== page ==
Moon Garbage Or Historic Artifacts? The Fate Of Everything The Astronauts Left Behind Is Still Uncertain
Moon garbage is, as your elementary-aged small fry might say, a thing. It’s real and there’s a lot of it. How much? According to William Park at BBC Future, the detritus of 300 hours of human presence on the moon resulted in over 100 manmade items sitting on its dusty surface.
The presence of garbage on the moon might seem to conflict with the ethos of exploration most children learn before their first nature walk: “Take only pictures, leave only footprints.” “Moon samples in, garbage out,” might be a more accurate description of the reasoning behind the motley collection of waste bags, boots, golf balls, and cameras noted in the BBC report.
Moon garbage is simply a necessary evil borne of practicality. Equalizing the weight of the craft to guarantee the safety of the crew and protect government investment by having something to show for lab coats back home were primary considerations. After all, one cosmonaut’s floaty plaything in zero G might prove expensive and weighty to tote back home once the crew calls it a day and everyone starts that final descent to terra firma.
#DYK the moon mineral Armalcolite got its name by pulling letters from the names of the three Apollo 11 astronauts? pic.twitter.com/CXHC4Qakky
— KIDS_DISCOVER (@KIDS_DISCOVER) February 21, 2016
What does our moon garbage say about us? If astronauts are bringing pictures and samples from the moon’s surface, what treasures would a future interstellar explorer hope to find?
While there is not a complete listing of everything humans have left on the moon, the Apollo Lunar Landing Site Legacy Project at New Mexico State University created a fairly exhaustive listing of the items that can be found at Tranquility Base, the site of Apollo 11’s moon landing. Moon garbage cataloging from afar for its own sake is not the sole objective of the Lunar Legacy Project. This rather unusual effort towards material culture preservation is intended to protect the integrity of the site from future visitors by declaring it a national landmark. The idea of devoting time and resources to the preservation of moon garbage might have been thrilling to the graduate anthropology students in Las Cruces, but not everyone shared their excitement.
Apollo 11 Launch July 16, 1969 pic.twitter.com/TXCKte8Oqa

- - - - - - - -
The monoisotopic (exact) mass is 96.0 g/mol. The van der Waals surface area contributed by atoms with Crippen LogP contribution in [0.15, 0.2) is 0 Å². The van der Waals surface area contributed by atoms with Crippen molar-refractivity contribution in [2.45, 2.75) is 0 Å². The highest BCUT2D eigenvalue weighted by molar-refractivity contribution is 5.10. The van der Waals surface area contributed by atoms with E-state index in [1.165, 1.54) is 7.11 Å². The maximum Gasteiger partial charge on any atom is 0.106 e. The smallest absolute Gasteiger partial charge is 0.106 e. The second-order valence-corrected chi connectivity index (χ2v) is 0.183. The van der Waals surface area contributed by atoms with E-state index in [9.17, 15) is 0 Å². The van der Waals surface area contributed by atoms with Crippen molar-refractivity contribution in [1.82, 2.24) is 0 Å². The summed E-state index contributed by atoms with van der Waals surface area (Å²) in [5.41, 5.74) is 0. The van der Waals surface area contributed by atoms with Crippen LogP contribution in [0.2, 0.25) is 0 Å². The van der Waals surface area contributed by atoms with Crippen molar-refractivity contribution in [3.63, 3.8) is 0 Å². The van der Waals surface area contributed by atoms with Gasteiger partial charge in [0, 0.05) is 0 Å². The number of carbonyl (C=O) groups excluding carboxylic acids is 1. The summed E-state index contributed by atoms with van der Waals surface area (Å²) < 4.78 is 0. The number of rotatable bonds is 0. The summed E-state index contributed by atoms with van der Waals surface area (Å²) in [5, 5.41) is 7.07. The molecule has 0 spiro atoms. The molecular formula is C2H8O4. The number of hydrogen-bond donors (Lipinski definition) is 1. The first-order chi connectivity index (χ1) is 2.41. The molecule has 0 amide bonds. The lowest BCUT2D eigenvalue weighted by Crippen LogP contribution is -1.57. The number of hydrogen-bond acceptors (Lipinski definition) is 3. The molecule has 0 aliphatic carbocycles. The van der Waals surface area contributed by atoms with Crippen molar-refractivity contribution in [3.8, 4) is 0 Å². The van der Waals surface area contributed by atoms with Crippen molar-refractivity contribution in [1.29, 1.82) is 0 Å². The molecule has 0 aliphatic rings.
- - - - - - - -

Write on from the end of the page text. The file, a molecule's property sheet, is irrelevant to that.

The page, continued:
— Rock Genesis (@rockorigins) February 20, 2016
Leonard David, Space.com’s Space Insider columnist, reported that the Apollo Lunar Landing Legacy Act, House Resolution (H.R. 2617) as introduced in 2013 by Rep. Donna Edwards of (D-Md.) and co-sponsored by Rep. Eddie Bernice Johnson (D-Texas) proved to be a touchpoint for controversy. Watchdog groups such as Citizens Against Government Waste were less impressed by the moon site and more inclined to declare the proposal was garbage.
Beth O’Leary, an Associate Professor of Archaeology at New Mexico State University and creator of the Apollo Lunar Landing Legacy Program, stressed the importance of the work she and her students have been doing since 2010.
“We have to plan for this now before commercial spacecraft start landing on the moon. If we don’t have a preservation framework in place, we run the risk of destroying important cultural resources. Features such as Neil Armstrong’s historic footprints on moon could be obliterated.”
Smithsonian’s Lucas Laursen recognized the archaeological value of the moon’s trove of space garbage, but he also noted that questions of ownership of the items remain undefined. There was still some debate about the need to protect the moon landing sites and how responsibility for that would be interpreted within the terms of existing treaties. If no one owns the moon, who should take care of it?
For an Apollo 11 conspiracy to be true, how many people would need to be part of the secret? https://t.co/5JaYAdxLAJ pic.twitter.com/6cvnHaK93t
— KQED (@KQED) February 20, 2016
A quick glance at the Planetary Society’s list of reports from current missions in progress indicates a greater proportion of resources have been dedicated to fact finding expeditions that range far afield of our moon. Coupled with the expense and technological hurdles to extraterrestrial tourism, this could keep the trove of cameras, crashed vehicles, and simple bits of garbage are safe from further disturbance for now
The question of exactly how long is uncertain. moon garbage may be existing on borrowed time. While the U.S. has their sights trained elsewhere, according to Pallab Ghosh of BBC News, the E.U. and Russia have revived talks of creating a habitable moon base. If this becomes a reality without the administrative devices in place to preserve those sites of early exploration, Neil Armstrong’s famous footprints could very well be lost. All of that moon garbage is fun to speculate about, but what if Tranquility Base does not get the nod for greater efforts to preserve it as a national park, a world heritage site? In the future we might see eBay listings for moon garbage.
[photo by NASA/Getty Images]